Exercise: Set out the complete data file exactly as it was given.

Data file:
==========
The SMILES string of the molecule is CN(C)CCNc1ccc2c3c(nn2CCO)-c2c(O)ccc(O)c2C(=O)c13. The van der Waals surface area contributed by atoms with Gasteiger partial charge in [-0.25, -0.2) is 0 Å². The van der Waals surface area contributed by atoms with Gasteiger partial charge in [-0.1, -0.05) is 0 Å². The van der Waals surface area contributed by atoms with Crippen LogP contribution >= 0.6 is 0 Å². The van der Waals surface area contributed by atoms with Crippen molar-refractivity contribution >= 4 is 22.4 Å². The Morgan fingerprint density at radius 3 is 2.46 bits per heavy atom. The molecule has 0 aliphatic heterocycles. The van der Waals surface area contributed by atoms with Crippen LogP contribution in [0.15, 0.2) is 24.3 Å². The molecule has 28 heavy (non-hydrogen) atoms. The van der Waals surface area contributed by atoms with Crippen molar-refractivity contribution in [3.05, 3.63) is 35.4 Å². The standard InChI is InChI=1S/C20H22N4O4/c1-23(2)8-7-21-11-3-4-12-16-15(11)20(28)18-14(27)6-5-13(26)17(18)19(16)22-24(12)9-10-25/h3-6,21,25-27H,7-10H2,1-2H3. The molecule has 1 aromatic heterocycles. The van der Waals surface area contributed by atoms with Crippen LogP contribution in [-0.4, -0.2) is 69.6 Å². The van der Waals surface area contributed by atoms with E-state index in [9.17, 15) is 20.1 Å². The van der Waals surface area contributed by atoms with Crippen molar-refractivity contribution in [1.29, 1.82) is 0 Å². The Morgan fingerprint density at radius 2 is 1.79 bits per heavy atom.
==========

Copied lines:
The SMILES string of the molecule is CN(C)CCNc1ccc2c3c(nn2CCO)-c2c(O)ccc(O)c2C(=O)c13. The van der Waals surface area contributed by atoms with Gasteiger partial charge in [-0.25, -0.2) is 0 Å². The van der Waals surface area contributed by atoms with Gasteiger partial charge in [-0.1, -0.05) is 0 Å². The van der Waals surface area contributed by atoms with Crippen LogP contribution >= 0.6 is 0 Å². The van der Waals surface area contributed by atoms with Crippen molar-refractivity contribution >= 4 is 22.4 Å². The Morgan fingerprint density at radius 3 is 2.46 bits per heavy atom. The molecule has 0 aliphatic heterocycles. The van der Waals surface area contributed by atoms with Crippen LogP contribution in [0.15, 0.2) is 24.3 Å². The molecule has 28 heavy (non-hydrogen) atoms. The van der Waals surface area contributed by atoms with Crippen molar-refractivity contribution in [3.05, 3.63) is 35.4 Å². The standard InChI is InChI=1S/C20H22N4O4/c1-23(2)8-7-21-11-3-4-12-16-15(11)20(28)18-14(27)6-5-13(26)17(18)19(16)22-24(12)9-10-25/h3-6,21,25-27H,7-10H2,1-2H3. The molecule has 1 aromatic heterocycles. The van der Waals surface area contributed by atoms with Crippen LogP contribution in [-0.4, -0.2) is 69.6 Å². The van der Waals surface area contributed by atoms with E-state index in [9.17, 15) is 20.1 Å². The van der Waals surface area contributed by atoms with Crippen molar-refractivity contribution in [1.29, 1.82) is 0 Å². The Morgan fingerprint density at radius 2 is 1.79 bits per heavy atom.